Friday, May 29, 2009

friday at last!

too small for my flowers


Days are literally flying away - and the heat + humidity don't help at all.
My loom is patiently waiting for some new warp
My sketchbook lies neglected on the table...

I love this blog - and a fresh frullato

Have a lovely weekend!

Sunday, May 24, 2009

old linen

All of a sudden I had a whim for a linen apron. Something to wear while weaving or sewing. Light.

So here it is, made from an old linen sheet - I love the crispiness - and the softness that comes with years of use. It belonged to my great-aunt, I took it when she died and we had to empty the house. It comes with a full set of memories and a family history that I treasure. That's the beauty of old textiles.

Sometimes I wonder about my handwovens. How long will they last? Where will they end?
Will people know how they came to be?

linen apron



Anyway, the apron is almost done, only the front pocket missing.
Have you noticed the hanger? It's just a wire hanger from the dry cleaners, covered with strips of fabric - remains from the sewing basket - but I think it looks really nice.
I got this idea from Selvedge n°27 - an ad for this book - it takes a while to finish one, but it's so satisfying to see a neat row of white hangers that I'll keep covering them!

Thursday, May 21, 2009

Did I tell you how much I love peonies?

I'd like to fill the house with these flowers!


thrift update

Also, I went thrift shopping with my sister - and look what she spotted
under a pile of ugly dishes!
She's developed an eye for things she knows I like
( or maybe I am so obsessive that she couldn't avoid it?)

Grazie Ale! - quando esci dall'ufficio - io ho già il casco in testa, pronta per altri mercatini!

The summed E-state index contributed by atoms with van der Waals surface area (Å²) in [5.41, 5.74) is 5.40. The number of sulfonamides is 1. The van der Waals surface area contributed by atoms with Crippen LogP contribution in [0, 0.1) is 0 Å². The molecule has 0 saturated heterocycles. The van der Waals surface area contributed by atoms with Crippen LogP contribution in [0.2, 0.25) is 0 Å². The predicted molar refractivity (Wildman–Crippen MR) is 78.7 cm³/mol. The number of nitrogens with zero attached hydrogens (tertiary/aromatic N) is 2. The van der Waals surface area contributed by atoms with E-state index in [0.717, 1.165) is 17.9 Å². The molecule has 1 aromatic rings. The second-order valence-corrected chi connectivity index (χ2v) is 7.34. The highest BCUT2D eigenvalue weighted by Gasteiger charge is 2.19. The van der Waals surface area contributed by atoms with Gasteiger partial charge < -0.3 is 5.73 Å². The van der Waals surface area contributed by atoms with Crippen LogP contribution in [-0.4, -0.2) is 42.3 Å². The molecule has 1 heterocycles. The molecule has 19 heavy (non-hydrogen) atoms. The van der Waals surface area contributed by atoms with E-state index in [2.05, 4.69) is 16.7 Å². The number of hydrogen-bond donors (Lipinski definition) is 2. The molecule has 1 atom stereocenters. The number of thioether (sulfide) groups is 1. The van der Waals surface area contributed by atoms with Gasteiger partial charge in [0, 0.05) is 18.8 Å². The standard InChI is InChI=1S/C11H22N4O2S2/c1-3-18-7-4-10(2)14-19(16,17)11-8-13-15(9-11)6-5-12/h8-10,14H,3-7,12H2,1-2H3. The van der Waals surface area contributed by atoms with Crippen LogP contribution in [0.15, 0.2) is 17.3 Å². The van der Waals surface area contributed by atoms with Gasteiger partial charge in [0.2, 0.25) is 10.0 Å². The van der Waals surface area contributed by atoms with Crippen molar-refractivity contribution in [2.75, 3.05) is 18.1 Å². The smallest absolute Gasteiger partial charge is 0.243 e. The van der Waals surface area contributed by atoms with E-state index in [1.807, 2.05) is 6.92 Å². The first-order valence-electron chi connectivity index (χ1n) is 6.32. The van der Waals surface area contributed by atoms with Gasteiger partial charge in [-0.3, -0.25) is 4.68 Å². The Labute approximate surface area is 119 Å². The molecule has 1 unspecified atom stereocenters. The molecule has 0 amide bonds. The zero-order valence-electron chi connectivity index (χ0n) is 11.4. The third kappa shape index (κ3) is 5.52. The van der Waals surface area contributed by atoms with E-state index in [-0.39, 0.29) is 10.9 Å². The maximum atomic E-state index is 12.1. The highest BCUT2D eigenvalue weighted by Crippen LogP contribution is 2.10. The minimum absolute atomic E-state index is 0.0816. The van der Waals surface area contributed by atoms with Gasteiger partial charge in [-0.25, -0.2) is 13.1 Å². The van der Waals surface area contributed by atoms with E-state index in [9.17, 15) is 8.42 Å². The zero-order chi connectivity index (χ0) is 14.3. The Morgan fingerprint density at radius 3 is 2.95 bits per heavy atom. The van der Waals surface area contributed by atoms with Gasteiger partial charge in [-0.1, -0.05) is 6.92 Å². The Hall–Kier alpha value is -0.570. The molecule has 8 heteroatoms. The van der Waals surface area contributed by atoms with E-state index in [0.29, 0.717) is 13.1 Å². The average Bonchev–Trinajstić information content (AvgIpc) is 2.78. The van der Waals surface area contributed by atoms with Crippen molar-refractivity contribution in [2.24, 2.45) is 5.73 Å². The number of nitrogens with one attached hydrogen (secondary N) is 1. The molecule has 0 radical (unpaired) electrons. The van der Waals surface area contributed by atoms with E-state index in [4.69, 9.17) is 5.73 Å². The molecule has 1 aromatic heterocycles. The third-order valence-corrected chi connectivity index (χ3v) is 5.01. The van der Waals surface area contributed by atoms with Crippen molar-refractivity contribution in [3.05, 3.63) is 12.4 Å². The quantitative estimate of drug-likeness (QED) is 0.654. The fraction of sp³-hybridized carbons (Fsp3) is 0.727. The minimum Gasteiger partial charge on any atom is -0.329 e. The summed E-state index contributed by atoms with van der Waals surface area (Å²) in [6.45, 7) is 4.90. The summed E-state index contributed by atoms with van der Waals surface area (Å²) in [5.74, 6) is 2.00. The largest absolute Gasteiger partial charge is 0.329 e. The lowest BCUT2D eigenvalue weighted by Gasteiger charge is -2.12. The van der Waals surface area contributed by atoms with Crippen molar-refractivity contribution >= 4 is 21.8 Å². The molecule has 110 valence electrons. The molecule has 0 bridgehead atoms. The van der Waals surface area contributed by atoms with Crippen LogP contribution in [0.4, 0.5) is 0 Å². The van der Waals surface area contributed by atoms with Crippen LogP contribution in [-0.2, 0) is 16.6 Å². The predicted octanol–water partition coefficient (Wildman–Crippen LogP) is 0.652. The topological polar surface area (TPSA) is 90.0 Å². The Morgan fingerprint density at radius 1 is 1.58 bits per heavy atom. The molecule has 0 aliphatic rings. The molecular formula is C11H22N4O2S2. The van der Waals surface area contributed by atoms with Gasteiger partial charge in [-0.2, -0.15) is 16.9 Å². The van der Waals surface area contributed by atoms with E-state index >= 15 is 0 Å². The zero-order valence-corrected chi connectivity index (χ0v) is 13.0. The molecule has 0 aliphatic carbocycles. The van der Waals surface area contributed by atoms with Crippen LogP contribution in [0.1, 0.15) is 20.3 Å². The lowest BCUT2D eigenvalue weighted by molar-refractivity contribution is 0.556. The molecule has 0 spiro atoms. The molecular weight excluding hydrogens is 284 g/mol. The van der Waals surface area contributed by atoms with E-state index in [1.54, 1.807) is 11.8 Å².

Monday, May 18, 2009

my gran...

...used to crochet a lot.
And among all the doilies, blankets, etc she would also crochet lovely pot holders.
The ones above I found in a thrift store - they need a good wash!
They remind me of when she would crochet in hot summer afternoons, under the parasol, in the garden.
And when she finished one she would go on with the same pattern/different colours for at least another
six or seven. Identical.

I first saw Anu Tuominen amazing work on Textile Forum Magazine a few years ago.
Maybe that's why I started collecting pot holders?

Sunday, May 10, 2009

how to

Obviously I couldn't wait to try the technique myself... so here's how to weave pibiones
(the word, in Sardinian dialect, means grape)

Warp and weft are the same, while the extra weft is thicker.
I think I like best the monochrome version, where the design resulting from the contrast
between plain weave and the little grapes is not so obvious.
The diameter of the stick goes according to the thickness of the weft - just like knitting.
Normally the stick is made of metal, but at that moment I only had a wooden needle available!

Step 1 :: according to your design, count the warp threads and wrap the extra weft on the stick.
This is a bit tricky, as the tension of the extra weft on the stick has to be even in order to get
of the same size, but it only takes a bit of practice.

Step 2 :: once you finish a row, secure it with a pick of plain weave
(here traditionally there would be 3 picks of plain weave between one row and the other).
Leave the needle in place.

Step 3 :: remove the needle and get ready for another row, following your design!

Monday, May 04, 2009

is gancios

While in Sardinia I couldn't miss the chance to see and learn more
on traditional textiles so we went to Samugheo, a village in the centre of the island,
famous for its textile heritage and its museum.

A visit to the museum, and a visit to the weaving studio of Isabella Frongia
[unfortunately she hasn't got a website] and I was completely hooked.
In my mind - don't ask me why - I had always dismissed traditional textiles
from Sardinia as boring and dated, nothing that I would ever want in my home
or want to weave myself.

That was because I had never seen the real thing before.
I saw colours and techniques, and motifs, and potential for a lot of weaving to be done!

in Samugheo traditional motifs decorate even the buildings

the entrance to Isabella's studio



the traditional loom - every household used to have one

Isabella weaving the pibiones for a cushion.


The b&b where we stayed in Oristano had a poetic and decadent air.
And it was full of lovely examples of Sardinian textiles.





We've been to Sardinia for a few days.
It's an incredible place, full of contrasts - and of sun and earthly tones







more photos here